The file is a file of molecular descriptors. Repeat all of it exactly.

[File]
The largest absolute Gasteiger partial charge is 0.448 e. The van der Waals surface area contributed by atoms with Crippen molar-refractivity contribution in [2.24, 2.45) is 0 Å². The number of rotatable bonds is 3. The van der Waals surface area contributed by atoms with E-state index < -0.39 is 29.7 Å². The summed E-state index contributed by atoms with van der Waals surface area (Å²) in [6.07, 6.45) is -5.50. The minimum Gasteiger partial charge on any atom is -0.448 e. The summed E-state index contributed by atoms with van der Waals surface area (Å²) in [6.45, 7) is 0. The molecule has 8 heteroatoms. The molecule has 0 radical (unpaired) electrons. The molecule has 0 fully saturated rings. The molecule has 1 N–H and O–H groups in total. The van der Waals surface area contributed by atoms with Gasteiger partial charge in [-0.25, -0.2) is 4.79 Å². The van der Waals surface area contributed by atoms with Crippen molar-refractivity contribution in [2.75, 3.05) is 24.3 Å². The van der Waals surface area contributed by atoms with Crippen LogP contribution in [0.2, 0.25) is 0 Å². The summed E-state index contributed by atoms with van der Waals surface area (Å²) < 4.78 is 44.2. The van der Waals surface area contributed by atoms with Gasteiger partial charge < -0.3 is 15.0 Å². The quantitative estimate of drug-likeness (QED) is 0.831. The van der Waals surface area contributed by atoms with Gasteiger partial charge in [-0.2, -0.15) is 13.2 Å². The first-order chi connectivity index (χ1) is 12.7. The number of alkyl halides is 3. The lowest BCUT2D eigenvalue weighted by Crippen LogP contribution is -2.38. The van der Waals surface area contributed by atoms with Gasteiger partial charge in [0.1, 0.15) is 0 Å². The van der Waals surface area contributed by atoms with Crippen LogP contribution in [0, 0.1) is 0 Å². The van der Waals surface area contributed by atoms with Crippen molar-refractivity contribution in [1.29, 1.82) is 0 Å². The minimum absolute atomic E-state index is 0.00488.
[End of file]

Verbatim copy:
The largest absolute Gasteiger partial charge is 0.448 e. The van der Waals surface area contributed by atoms with Crippen molar-refractivity contribution in [2.24, 2.45) is 0 Å². The number of rotatable bonds is 3. The van der Waals surface area contributed by atoms with E-state index < -0.39 is 29.7 Å². The summed E-state index contributed by atoms with van der Waals surface area (Å²) in [6.07, 6.45) is -5.50. The minimum Gasteiger partial charge on any atom is -0.448 e. The summed E-state index contributed by atoms with van der Waals surface area (Å²) in [6.45, 7) is 0. The molecule has 8 heteroatoms. The molecule has 0 radical (unpaired) electrons. The molecule has 0 fully saturated rings. The molecule has 1 N–H and O–H groups in total. The van der Waals surface area contributed by atoms with Gasteiger partial charge in [-0.25, -0.2) is 4.79 Å². The van der Waals surface area contributed by atoms with Crippen molar-refractivity contribution in [2.75, 3.05) is 24.3 Å². The van der Waals surface area contributed by atoms with Crippen LogP contribution in [0.2, 0.25) is 0 Å². The summed E-state index contributed by atoms with van der Waals surface area (Å²) < 4.78 is 44.2. The van der Waals surface area contributed by atoms with Gasteiger partial charge < -0.3 is 15.0 Å². The quantitative estimate of drug-likeness (QED) is 0.831. The van der Waals surface area contributed by atoms with Gasteiger partial charge in [-0.2, -0.15) is 13.2 Å². The first-order chi connectivity index (χ1) is 12.7. The number of alkyl halides is 3. The lowest BCUT2D eigenvalue weighted by Crippen LogP contribution is -2.38. The van der Waals surface area contributed by atoms with Gasteiger partial charge in [0.1, 0.15) is 0 Å². The van der Waals surface area contributed by atoms with Crippen LogP contribution in [0, 0.1) is 0 Å². The van der Waals surface area contributed by atoms with Crippen molar-refractivity contribution in [1.29, 1.82) is 0 Å². The minimum absolute atomic E-state index is 0.00488.